Vel Phillips is one of the most prominent and accomplished figures of Milwaukee’s African American community. Phillips was born in Milwaukee on February 18, 1924. She graduated from Milwaukee’s North Division High School and then from Howard University in Washington D.C. She returned to Wisconsin to attend the University of Wisconsin-Madison Law School and received her law degree in 1951. In 1956, at the age of 32, she became the first African American and first woman elected to Milwaukee’s Common Council. In 1962, she introduced the Phillips Housing Ordinance–a bill that outlawed housing discrimination–to her peers in the Common Council. The bill, however, was defeated 18-1 with only her vote in favor. Between the years of 1963 and 1967, Phillips would reintroduce the fair housing bill three additional times, only to have it defeated each time. In 1967, she and the Milwaukee NAACP (National Association for the Advancement of Colored People) Youth Council joined forces in an effort to rally for the passing of an open housing bill. In an effort to dramatize the open housing issue, the Youth Council staged marches across the 16th Street bridge to the South Side of the city.
Although she favored legal action over direct action, Phillips made it a priority to march along with the Youth Council on the second day of the open housing marches. She was also arrested a few days later for allegedly violating Mayor Maier‘s 30-day ban on marches and demonstrations. The Youth Council once again teamed up with Vel Phillips for its 1968 campaign against the Allen-Bradley Company’s discriminatory hiring policy. Although she did not march in the campaign, Phillips did assist the Youth Council in negotiating with the company’s officials and representatives. A few years later, in 1971, Governor Patrick Lucey appointed Phillips to the Milwaukee County Circuit Court, making her Wisconsin’s first African American judge. In 1978, she once again made history when she became the first African American to be elected as secretary of state. Phillips is still a committed activist and resides in Milwaukee. EM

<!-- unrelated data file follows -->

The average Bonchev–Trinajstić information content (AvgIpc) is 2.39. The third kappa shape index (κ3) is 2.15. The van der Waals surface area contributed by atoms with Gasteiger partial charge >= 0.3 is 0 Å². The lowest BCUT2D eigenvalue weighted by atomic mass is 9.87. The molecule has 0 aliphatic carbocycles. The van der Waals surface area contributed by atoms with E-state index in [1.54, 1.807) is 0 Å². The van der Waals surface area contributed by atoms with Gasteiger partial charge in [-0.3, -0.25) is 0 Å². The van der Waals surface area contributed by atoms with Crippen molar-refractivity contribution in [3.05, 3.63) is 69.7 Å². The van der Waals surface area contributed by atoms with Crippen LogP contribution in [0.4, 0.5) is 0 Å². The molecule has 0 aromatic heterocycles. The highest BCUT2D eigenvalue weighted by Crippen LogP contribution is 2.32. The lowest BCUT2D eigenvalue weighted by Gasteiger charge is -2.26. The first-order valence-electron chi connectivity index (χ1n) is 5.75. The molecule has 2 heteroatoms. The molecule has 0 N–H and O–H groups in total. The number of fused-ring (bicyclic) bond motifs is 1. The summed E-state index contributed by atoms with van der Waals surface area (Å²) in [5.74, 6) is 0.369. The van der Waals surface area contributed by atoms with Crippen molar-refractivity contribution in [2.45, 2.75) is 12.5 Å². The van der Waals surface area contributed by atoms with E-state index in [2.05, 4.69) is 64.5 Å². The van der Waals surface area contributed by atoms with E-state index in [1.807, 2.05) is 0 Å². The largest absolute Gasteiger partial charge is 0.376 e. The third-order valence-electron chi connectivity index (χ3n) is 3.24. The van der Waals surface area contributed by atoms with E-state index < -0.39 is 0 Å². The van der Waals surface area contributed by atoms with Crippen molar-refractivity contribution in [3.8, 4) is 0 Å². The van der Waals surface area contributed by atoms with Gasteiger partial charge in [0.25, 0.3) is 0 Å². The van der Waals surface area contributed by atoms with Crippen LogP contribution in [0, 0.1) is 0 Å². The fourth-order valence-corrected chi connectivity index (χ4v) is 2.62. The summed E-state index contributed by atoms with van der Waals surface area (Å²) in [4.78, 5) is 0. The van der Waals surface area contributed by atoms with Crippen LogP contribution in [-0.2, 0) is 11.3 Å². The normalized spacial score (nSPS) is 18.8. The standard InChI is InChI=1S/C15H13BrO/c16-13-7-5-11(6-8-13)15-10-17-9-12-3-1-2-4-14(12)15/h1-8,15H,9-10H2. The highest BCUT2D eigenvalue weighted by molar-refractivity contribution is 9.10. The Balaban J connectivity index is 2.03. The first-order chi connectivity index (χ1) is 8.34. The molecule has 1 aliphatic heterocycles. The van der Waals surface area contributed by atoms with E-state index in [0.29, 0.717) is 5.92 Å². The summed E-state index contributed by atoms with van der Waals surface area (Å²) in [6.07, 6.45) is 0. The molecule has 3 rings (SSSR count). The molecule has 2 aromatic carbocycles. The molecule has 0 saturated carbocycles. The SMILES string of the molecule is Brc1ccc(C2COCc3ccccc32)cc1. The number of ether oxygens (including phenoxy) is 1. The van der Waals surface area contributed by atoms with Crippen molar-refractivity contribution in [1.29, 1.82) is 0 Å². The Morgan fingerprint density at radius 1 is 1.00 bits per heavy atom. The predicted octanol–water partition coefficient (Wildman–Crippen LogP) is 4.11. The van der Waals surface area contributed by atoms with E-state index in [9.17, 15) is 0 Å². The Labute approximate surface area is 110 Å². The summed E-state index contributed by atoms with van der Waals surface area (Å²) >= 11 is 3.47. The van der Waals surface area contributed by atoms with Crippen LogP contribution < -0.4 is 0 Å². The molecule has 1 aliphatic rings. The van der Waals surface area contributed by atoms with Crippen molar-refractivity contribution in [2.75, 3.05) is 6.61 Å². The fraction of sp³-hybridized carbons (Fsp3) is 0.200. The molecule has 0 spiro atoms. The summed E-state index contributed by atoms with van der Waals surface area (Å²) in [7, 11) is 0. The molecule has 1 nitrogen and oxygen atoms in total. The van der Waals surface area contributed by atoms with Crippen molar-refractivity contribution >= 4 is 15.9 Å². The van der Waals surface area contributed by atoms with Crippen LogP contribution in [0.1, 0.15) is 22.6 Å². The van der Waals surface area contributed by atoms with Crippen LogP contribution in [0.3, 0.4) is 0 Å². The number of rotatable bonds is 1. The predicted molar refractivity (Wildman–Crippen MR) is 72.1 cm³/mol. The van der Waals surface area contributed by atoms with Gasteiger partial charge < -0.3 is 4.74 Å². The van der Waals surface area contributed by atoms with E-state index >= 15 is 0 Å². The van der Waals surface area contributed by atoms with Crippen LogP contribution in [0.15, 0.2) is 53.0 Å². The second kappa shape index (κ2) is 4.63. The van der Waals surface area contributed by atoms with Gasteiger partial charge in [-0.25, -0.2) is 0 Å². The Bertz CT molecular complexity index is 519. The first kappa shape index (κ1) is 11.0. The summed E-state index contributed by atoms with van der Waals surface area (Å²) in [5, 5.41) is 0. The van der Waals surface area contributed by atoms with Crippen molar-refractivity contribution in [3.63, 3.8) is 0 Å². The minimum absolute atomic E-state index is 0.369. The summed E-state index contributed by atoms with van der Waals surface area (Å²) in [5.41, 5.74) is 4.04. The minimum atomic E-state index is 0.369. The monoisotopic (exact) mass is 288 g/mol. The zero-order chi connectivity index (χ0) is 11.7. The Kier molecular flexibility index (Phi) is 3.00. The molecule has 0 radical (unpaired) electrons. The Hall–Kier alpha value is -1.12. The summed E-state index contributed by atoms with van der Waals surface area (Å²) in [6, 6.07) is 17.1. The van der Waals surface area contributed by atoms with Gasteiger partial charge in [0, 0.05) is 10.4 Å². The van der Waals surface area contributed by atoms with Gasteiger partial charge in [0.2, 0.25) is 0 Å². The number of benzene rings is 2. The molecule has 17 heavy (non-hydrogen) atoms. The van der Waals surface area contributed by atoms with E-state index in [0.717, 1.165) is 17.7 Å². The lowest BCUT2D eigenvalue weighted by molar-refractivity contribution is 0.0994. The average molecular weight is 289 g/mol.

See also: citations for Vel Phillips in the bibliography